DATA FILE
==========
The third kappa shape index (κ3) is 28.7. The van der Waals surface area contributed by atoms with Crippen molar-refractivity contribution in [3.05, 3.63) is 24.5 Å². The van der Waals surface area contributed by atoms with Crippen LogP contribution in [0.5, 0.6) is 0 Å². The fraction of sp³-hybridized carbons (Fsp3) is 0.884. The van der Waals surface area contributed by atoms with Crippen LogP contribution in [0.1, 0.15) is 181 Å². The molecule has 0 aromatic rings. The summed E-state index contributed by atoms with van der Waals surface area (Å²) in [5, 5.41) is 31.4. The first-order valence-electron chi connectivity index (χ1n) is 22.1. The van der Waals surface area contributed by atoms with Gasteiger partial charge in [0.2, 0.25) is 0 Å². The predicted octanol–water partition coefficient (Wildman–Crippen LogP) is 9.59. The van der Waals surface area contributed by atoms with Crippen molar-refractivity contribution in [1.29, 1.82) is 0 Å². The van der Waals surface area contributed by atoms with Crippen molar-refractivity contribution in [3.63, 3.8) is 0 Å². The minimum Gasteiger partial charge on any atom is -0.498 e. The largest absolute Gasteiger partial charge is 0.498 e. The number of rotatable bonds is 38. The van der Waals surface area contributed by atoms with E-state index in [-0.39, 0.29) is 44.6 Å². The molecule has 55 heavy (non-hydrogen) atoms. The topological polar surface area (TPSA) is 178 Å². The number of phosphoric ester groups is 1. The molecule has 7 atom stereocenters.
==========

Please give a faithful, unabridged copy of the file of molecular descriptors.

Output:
The third kappa shape index (κ3) is 28.7. The van der Waals surface area contributed by atoms with Crippen molar-refractivity contribution in [3.05, 3.63) is 24.5 Å². The van der Waals surface area contributed by atoms with Crippen LogP contribution in [0.5, 0.6) is 0 Å². The fraction of sp³-hybridized carbons (Fsp3) is 0.884. The van der Waals surface area contributed by atoms with Crippen LogP contribution in [0.1, 0.15) is 181 Å². The molecule has 0 aromatic rings. The summed E-state index contributed by atoms with van der Waals surface area (Å²) in [5, 5.41) is 31.4. The first-order valence-electron chi connectivity index (χ1n) is 22.1. The van der Waals surface area contributed by atoms with Gasteiger partial charge in [0.2, 0.25) is 0 Å². The predicted octanol–water partition coefficient (Wildman–Crippen LogP) is 9.59. The van der Waals surface area contributed by atoms with Crippen molar-refractivity contribution in [1.29, 1.82) is 0 Å². The van der Waals surface area contributed by atoms with Crippen molar-refractivity contribution in [3.63, 3.8) is 0 Å². The minimum Gasteiger partial charge on any atom is -0.498 e. The largest absolute Gasteiger partial charge is 0.498 e. The number of rotatable bonds is 38. The van der Waals surface area contributed by atoms with E-state index in [-0.39, 0.29) is 44.6 Å². The molecule has 55 heavy (non-hydrogen) atoms. The topological polar surface area (TPSA) is 178 Å². The number of phosphoric ester groups is 1. The molecule has 7 atom stereocenters.